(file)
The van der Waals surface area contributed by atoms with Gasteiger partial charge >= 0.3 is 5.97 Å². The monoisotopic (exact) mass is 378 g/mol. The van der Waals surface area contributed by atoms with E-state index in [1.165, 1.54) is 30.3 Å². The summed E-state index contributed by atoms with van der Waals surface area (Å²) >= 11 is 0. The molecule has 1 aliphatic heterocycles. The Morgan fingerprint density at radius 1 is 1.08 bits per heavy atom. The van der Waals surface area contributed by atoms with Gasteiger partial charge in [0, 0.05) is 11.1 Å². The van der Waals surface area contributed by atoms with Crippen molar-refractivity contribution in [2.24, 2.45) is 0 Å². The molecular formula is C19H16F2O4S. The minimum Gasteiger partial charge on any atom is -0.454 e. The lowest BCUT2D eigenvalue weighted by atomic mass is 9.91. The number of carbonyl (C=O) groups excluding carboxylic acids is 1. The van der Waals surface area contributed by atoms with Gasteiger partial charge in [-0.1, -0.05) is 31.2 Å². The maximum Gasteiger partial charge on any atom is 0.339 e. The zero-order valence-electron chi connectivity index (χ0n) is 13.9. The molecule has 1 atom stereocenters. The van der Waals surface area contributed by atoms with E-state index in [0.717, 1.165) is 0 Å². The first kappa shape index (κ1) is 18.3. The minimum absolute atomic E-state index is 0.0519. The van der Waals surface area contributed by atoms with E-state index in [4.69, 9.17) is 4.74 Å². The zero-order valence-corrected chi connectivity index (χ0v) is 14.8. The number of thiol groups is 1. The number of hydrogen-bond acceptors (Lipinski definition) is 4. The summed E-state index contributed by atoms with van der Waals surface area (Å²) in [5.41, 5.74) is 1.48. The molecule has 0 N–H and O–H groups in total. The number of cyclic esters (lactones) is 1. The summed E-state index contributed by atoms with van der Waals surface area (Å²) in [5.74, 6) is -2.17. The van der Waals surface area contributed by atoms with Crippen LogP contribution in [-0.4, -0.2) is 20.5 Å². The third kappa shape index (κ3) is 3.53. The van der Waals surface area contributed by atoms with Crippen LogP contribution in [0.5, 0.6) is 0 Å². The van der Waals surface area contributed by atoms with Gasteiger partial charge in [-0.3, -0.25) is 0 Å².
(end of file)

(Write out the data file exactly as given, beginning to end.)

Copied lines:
The van der Waals surface area contributed by atoms with Gasteiger partial charge >= 0.3 is 5.97 Å². The monoisotopic (exact) mass is 378 g/mol. The van der Waals surface area contributed by atoms with E-state index in [1.165, 1.54) is 30.3 Å². The summed E-state index contributed by atoms with van der Waals surface area (Å²) >= 11 is 0. The molecule has 1 aliphatic heterocycles. The Morgan fingerprint density at radius 1 is 1.08 bits per heavy atom. The van der Waals surface area contributed by atoms with Gasteiger partial charge in [0, 0.05) is 11.1 Å². The van der Waals surface area contributed by atoms with Crippen molar-refractivity contribution in [2.24, 2.45) is 0 Å². The molecular formula is C19H16F2O4S. The minimum Gasteiger partial charge on any atom is -0.454 e. The lowest BCUT2D eigenvalue weighted by atomic mass is 9.91. The number of carbonyl (C=O) groups excluding carboxylic acids is 1. The van der Waals surface area contributed by atoms with Gasteiger partial charge in [-0.1, -0.05) is 31.2 Å². The maximum Gasteiger partial charge on any atom is 0.339 e. The zero-order valence-electron chi connectivity index (χ0n) is 13.9. The molecule has 1 atom stereocenters. The van der Waals surface area contributed by atoms with E-state index in [0.717, 1.165) is 0 Å². The first kappa shape index (κ1) is 18.3. The minimum absolute atomic E-state index is 0.0519. The van der Waals surface area contributed by atoms with E-state index in [4.69, 9.17) is 4.74 Å². The zero-order valence-corrected chi connectivity index (χ0v) is 14.8. The number of thiol groups is 1. The number of hydrogen-bond acceptors (Lipinski definition) is 4. The summed E-state index contributed by atoms with van der Waals surface area (Å²) in [5.41, 5.74) is 1.48. The molecule has 0 N–H and O–H groups in total. The number of cyclic esters (lactones) is 1. The summed E-state index contributed by atoms with van der Waals surface area (Å²) in [5.74, 6) is -2.17. The van der Waals surface area contributed by atoms with Crippen LogP contribution in [-0.4, -0.2) is 20.5 Å². The third kappa shape index (κ3) is 3.53. The van der Waals surface area contributed by atoms with Crippen LogP contribution in [0.5, 0.6) is 0 Å². The van der Waals surface area contributed by atoms with Gasteiger partial charge in [-0.3, -0.25) is 0 Å².